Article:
Fischer offered a very differentperspective:
“A seasoned veteran machinist (who alsohappened to be my dad) once told me that no matter how many CNC lathes a shophad, they would always keep at least one manual engine lathe and that is truehere where we have two manual Okuma lathes still in service.”
One of the major limitations on latheefficiency lies in the turning operation itself. This is not an issue that canbe overcome with better tooling, as Bramstedt explained:
“Machine tools are always trying tocatch up to tooling capabilities. You might be able to cut at X amount ofsurface speed, but I can’t spin my chuck fast enough to generate that kind ofsurface speed. With turning, your rpm is limited because of chuck gripcapabilities. The centrifugal force means that as the chuck is spinning around,the jaws want to move outward. On a machining center, the part is stationaryand my tool—which is very compact—can be spun at 10, 12, 20 or even 40,000 rpmwithout big issues. There’s no way you can spin a chuck at 40,000 rpm; it wouldjust come apart.”
Another bottleneck for turningefficiency is one which applies to most manufacturing processes:changeover.
“Depending on lot sizethe importance of change-over varies,” said Fischer. “For a shop that doesshort run production, change-over is critical and your workholding and toolingsystems must be carefully considered. These things take away from theavailable production time of the machine.”
This raises the issue of programprove-out, which can be time consuming, though there are ways to reduce it. “Byhaving good simulation software and utilizing Okuma’s Collision Avoidance System(CAS) the prove-out time can be minimized and the machine is protected fromoperator error,” Fischer commented. “And nothing eats into your production timelike a machine crash!”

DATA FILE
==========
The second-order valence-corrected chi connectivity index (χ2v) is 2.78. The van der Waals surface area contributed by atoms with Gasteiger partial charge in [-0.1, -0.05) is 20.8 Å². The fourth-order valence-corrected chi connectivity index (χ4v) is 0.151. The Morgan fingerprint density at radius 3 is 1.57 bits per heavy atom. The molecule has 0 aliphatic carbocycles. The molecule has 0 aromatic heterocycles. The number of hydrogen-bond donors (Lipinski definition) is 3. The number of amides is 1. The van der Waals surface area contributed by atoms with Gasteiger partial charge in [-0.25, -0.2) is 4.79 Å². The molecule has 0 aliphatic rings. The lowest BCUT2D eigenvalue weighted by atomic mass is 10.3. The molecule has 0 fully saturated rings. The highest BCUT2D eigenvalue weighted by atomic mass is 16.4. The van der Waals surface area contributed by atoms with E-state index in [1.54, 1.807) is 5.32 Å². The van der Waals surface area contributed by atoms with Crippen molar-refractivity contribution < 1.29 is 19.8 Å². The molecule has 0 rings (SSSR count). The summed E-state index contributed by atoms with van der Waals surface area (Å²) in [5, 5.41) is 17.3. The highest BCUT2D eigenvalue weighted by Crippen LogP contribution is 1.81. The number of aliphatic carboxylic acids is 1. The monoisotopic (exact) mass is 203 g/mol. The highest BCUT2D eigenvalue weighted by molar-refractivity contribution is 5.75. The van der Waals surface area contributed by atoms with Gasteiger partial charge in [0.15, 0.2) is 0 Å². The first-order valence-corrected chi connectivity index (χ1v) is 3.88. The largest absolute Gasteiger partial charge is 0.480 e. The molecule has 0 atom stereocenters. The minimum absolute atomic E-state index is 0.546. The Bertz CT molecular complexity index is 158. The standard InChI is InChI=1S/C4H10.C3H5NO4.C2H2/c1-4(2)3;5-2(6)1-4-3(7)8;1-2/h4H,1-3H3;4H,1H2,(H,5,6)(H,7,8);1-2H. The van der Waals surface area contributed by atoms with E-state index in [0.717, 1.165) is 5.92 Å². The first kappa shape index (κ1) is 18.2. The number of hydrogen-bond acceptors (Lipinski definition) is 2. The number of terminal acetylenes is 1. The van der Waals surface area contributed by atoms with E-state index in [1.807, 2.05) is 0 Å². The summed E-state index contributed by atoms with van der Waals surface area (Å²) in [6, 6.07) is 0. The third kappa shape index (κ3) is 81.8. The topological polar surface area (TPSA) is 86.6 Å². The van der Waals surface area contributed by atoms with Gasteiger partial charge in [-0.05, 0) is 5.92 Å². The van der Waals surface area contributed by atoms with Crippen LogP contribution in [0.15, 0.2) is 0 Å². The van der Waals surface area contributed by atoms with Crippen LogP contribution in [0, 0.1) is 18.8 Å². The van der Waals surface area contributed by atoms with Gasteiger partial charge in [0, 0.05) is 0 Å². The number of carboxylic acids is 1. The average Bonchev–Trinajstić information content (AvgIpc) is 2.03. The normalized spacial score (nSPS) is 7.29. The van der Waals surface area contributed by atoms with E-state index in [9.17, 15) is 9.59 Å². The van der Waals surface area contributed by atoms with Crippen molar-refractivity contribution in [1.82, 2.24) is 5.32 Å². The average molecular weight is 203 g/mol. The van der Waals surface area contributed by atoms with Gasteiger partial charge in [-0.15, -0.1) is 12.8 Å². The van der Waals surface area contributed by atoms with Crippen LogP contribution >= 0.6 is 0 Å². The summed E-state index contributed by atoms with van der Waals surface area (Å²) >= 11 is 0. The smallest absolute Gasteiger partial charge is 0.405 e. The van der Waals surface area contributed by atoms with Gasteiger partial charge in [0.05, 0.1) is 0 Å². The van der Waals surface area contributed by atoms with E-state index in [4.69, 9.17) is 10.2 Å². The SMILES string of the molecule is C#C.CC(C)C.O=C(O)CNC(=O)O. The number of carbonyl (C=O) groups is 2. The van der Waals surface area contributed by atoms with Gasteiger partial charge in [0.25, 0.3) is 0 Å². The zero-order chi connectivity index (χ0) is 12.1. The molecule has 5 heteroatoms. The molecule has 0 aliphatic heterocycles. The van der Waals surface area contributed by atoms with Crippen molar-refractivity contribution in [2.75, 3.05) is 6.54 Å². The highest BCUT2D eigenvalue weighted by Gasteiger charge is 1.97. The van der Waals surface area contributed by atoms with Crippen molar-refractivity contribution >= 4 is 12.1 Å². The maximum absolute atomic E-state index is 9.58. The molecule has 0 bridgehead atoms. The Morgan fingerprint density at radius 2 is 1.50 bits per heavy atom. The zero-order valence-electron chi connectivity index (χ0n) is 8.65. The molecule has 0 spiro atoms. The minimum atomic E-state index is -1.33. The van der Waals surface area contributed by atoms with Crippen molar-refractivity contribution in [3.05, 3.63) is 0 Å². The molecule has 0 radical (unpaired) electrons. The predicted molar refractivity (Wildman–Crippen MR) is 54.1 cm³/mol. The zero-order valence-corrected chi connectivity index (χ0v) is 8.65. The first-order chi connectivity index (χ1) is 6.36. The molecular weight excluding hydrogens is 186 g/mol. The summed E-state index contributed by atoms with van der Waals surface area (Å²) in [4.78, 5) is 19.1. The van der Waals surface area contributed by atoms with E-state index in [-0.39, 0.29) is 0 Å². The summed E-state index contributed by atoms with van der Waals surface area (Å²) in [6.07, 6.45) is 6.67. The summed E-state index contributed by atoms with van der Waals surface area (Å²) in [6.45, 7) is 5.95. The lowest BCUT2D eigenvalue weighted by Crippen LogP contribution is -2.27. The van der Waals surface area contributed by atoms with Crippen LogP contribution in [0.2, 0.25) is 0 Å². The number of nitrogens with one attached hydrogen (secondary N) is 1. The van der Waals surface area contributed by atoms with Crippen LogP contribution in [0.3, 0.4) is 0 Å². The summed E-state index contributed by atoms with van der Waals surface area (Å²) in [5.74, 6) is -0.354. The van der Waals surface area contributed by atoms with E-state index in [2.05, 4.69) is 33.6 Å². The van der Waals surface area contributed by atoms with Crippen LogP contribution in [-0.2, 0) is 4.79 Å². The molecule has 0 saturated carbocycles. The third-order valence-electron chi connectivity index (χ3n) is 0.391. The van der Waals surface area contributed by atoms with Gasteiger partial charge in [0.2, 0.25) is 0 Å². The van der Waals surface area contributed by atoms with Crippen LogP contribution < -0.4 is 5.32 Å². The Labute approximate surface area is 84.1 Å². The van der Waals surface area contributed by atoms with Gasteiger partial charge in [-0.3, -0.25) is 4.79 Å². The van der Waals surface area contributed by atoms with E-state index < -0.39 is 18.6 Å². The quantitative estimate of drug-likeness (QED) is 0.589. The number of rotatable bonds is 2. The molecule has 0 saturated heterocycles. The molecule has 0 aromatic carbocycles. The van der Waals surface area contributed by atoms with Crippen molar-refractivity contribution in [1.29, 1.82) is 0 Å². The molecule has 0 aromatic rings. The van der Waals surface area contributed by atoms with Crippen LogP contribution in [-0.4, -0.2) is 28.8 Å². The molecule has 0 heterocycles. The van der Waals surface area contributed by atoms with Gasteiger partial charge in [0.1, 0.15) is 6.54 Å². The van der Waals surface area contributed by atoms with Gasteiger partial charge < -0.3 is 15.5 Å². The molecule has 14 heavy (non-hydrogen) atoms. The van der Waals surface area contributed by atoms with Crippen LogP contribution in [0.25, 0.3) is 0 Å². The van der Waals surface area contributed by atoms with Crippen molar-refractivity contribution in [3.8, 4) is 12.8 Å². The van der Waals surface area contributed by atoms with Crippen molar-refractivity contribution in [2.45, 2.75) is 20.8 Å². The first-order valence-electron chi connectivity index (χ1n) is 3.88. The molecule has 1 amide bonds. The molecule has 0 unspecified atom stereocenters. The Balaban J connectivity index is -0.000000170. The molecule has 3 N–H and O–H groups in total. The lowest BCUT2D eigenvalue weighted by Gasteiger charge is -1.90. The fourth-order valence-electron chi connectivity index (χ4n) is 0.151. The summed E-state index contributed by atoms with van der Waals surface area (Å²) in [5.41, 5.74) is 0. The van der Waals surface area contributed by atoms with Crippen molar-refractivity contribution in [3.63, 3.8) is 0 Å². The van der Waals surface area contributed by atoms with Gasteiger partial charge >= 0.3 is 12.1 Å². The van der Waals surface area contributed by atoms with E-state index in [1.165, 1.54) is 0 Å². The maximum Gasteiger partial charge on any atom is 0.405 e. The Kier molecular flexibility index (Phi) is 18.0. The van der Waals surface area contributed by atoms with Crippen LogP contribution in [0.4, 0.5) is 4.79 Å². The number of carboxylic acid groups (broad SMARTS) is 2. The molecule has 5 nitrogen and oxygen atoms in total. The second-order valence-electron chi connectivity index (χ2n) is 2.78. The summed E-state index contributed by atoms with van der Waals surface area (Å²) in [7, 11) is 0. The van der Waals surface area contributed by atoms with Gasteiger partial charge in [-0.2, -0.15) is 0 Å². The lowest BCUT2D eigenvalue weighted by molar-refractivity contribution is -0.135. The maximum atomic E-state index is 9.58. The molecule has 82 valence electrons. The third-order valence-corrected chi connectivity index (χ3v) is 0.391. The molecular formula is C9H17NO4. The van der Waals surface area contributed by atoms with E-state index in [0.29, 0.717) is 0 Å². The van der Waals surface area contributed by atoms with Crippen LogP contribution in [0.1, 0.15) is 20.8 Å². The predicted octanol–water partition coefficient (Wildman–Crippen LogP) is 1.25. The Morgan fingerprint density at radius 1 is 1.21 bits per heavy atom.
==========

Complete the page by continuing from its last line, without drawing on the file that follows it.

Maximizing efficiency is one goal in manufacturing,but that goes hand in hand with minimizing mistakes. Bramstedt and Fischer eachpointed to different sources of error when it comes to using CNC turningcenters.
“Some customers want tomaximize feeds and speeds, so they crank it up to run 20 percent faster,” saidBramstedt. “They can do that, but then they have to stand there and wait forsomething to explode, whereas if they back off a little bit they can walk awayfrom it. That’s not to say nothing will happen, but the chances of unexpectedtool failure are minimized because we’re not pushing it to the maximum. We havea lot of unattended cells here at Mazak where we do just that. Cycle times willbe slower, but at the end of the month the throughput is better.”
Fischer emphasized the importance oftraining: “You are placing a high-tech piece of equipment in the hands of anoperator/setup person/programmer. Invest in training these people so that theycan perform at a high level.”